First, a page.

Singularity Uni to boost Silicon Valley R&D

University of Reading's Professor of Cybernetics, Kevin Warwick heaps praise on the Google and Nasa funded Singularity University
University of Reading's Professor of Cybernetics, Kevin Warwick heaps praise on the Google and Nasa funded Singularity University

A leading British Professor of Cybernetics has heaped praise on Google and Nasa's latest 'Singularity University' project.

"Ray Kurzweil has been running his 'Singularity Summits' now for some time and they appear to have been very well received with good attendance," says Kevin Warwick, Professor of Cybernetics at the University of Reading.

"The Singularity University therefore appears to be a natural progression of this," adds Warwick.

"The concept of group sessions with more of a workshop focus with break-outs is very much in-tune with the way companies are facing up to the challenges of the future. If you are a company exec of today, this workshop framework is the sort of thing you will be used to by now."

Warwick heads up a leading research team in artificial intelligence (AI), control, robotics and biomedical engineering, and is perhaps best-known among tech-obsessives for having graced the cover of Wired magazine, while being remembered by many Brits for presenting "The Rise of The Robots" Royal Institution Christmas Lectures back in 2000.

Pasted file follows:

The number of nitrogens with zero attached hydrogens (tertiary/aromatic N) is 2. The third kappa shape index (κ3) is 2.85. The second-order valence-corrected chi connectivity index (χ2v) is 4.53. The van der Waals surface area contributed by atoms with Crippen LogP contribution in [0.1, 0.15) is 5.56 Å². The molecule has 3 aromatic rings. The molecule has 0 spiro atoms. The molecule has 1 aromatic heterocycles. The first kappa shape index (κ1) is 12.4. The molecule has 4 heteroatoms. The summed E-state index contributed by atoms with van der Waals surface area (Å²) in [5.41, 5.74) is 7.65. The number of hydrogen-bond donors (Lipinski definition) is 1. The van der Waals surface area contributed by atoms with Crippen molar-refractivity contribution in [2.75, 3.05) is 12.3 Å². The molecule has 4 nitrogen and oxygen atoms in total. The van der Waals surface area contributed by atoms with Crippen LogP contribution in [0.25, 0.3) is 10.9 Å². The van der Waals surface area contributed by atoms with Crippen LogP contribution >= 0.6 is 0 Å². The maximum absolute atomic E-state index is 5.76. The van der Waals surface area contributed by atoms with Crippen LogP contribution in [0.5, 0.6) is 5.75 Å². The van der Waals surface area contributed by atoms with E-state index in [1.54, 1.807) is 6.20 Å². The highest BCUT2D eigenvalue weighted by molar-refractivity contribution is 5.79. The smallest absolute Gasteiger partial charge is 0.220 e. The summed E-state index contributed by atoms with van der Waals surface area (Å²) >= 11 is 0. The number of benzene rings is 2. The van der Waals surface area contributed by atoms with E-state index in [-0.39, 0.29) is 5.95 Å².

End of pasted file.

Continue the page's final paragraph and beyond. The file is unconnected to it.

An untypical Uni for Silicon Valley

The Singularity University is not, in Warwick's opinion, "a typical sort of University in the traditional sense of the word, but rather a centre for focus sessions for the movers and shakers of today".

So Google and Nasa's latest venture is not the "type of University that you would go to to take an Undergraduate programme".

Warwick is excited about the possibilities of what the Singularity University might be able to achieve. "Apart from Ray himself, an exciting selection of faculty have been recruited and therefore I think enough execs will be happy to pay the session fees demanded.

"Overall I see this as an exciting, innovative method of presenting (near present) futuristic material that will fit well with Silicon Valley companies at this time. It is the sort of innovative approach I would expect from Ray."

Minor reservations

However, Professor Warwick does express a few minor reservations with Kurzweil's approach, telling TechRadar:

"Personally I find Ray's technical message a little too obvious and present day - it's probably what a lot of folk want to hear - after all nowadays he is a presenter rather than a doer - I wish he would be a little more out there and speculative.

"But I guess that wouldn't pull in the punters that he needs to finance ventures such as this. We must be clear this [the Singularity University] is a financial enterprise that has been well thought out. I think it will succeed, in the short term future at least."

For more on Kevin Warwick's current research interests, check out his website at And for more on Google and Nasa's new Singularity University initiative, head over to

Adam Hartley